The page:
•    Where-o-where has all the money gone?  The £ 2 billion funding for the Organizing Committee was earmarked to come from the private sector through sponsorship, media rights and merchandise sales. But, the huge shortfall is falling in the government’s lap. Oh, bloody dear, the government is currently busy hosting their own MP EWH (economic witch hunt).  Bad timing matched by bad timing.
•    For the bloke walking down the Strand, his #1 concern is “don’t embarrass us”.  As one Brit commented referring to the Millennium Bridge project: “our track record on completing construction projects on time has been [expletive deleted] poor.”

July 27th will mark “3 years to go” until the opening ceremony. I was in London last week to document progress.

80,000 seat Olympic Stadium

80,000 seat Olympic Stadium

Construction is on schedule. The stadium is looking like a stadium. The aquatic center is coming along. Piers are planted for the Village.  So, everything is hunky-dory, right?

Transportation is a major, major, major issue. OK. You get the point. Huge issue.
•    Heathrow Airport, the tired ol’ girl, will have to carry the bulk of international visitors. When I asked Adrian Bassett of LOCOG if there were plans to expand and renovate the facilities, his facial expression said: “What’s wrong with Heathrow?” Other than BA’s terminal 5, Adrian, everything. His response was “We have four other airports around London to carry traffic.”  And, how many international visitors, other than Europeans, will be arriving via Luton Airport?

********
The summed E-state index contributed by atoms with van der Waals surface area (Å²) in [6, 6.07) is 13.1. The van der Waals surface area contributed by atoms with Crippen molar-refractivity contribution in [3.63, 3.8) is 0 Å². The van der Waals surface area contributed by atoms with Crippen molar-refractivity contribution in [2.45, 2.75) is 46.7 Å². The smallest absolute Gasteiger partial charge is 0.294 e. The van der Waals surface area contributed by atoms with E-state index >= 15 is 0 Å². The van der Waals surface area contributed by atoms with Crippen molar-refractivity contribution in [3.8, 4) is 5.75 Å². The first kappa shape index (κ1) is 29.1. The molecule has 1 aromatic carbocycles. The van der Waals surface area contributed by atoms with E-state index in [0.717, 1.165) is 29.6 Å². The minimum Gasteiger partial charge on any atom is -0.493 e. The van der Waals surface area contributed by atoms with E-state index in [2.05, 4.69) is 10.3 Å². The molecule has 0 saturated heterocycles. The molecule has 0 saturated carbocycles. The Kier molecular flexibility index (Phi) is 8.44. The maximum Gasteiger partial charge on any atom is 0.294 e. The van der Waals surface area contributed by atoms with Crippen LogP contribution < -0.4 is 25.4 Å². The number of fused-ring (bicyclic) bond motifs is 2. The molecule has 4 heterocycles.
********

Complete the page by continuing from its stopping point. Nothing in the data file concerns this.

•    The Tube is good news and bad news.  The District and Circle lines are WWII vintage. In summary…worn out.  Keep in mind, Stratford, the main Olympic venue, is located in far east London off the Central and DLR (Docklands Light Rail) lines. The cost for a single subway ride is excessive at £ 4.00 ($6.38). The Oyster Card provides some relief, but how will visitors know to buy it? Car traffic will be prohibited (that’s the good news). Mass transit, walking and biking are the means to get to and from the complex. Sure, I can see Mr. and Mrs. USA peddling over from Covent Gardens. What we have here is a heart attack in progress.
The Heathrow Express between the airport and London Paddington is awesome and so is the cost at £ 20.00 ($31.84) one way. I almost choked. Imagine a family of four or, be conservative, a couple having a $60.00+ ride just to get to a station where they will need to spend more money to go to a hotel or an event location.
Weekend Tube maintenance turns a subway ride into an X-box labyrinth game. Line after line is shut down for repair. Only the skilled find their way back home. Those without Tube Maps will be found on Monday morning wandering the halls in a starvation coma.

London will give a bully good show on opening day. I am convinced. OK. I’m hopeful for the sake of our cousins across the pond. As Paul Deighton, LOCOG Chief said, “We’ll be better by being less flashy. We’ll employ ‘inverse one-upmanship’”.  Paul, do you really think the world will buy that?

In the face of adversity, who can pull it off better than the Brits? Winston, where are you when we need you?


Filed under 2012 Olympics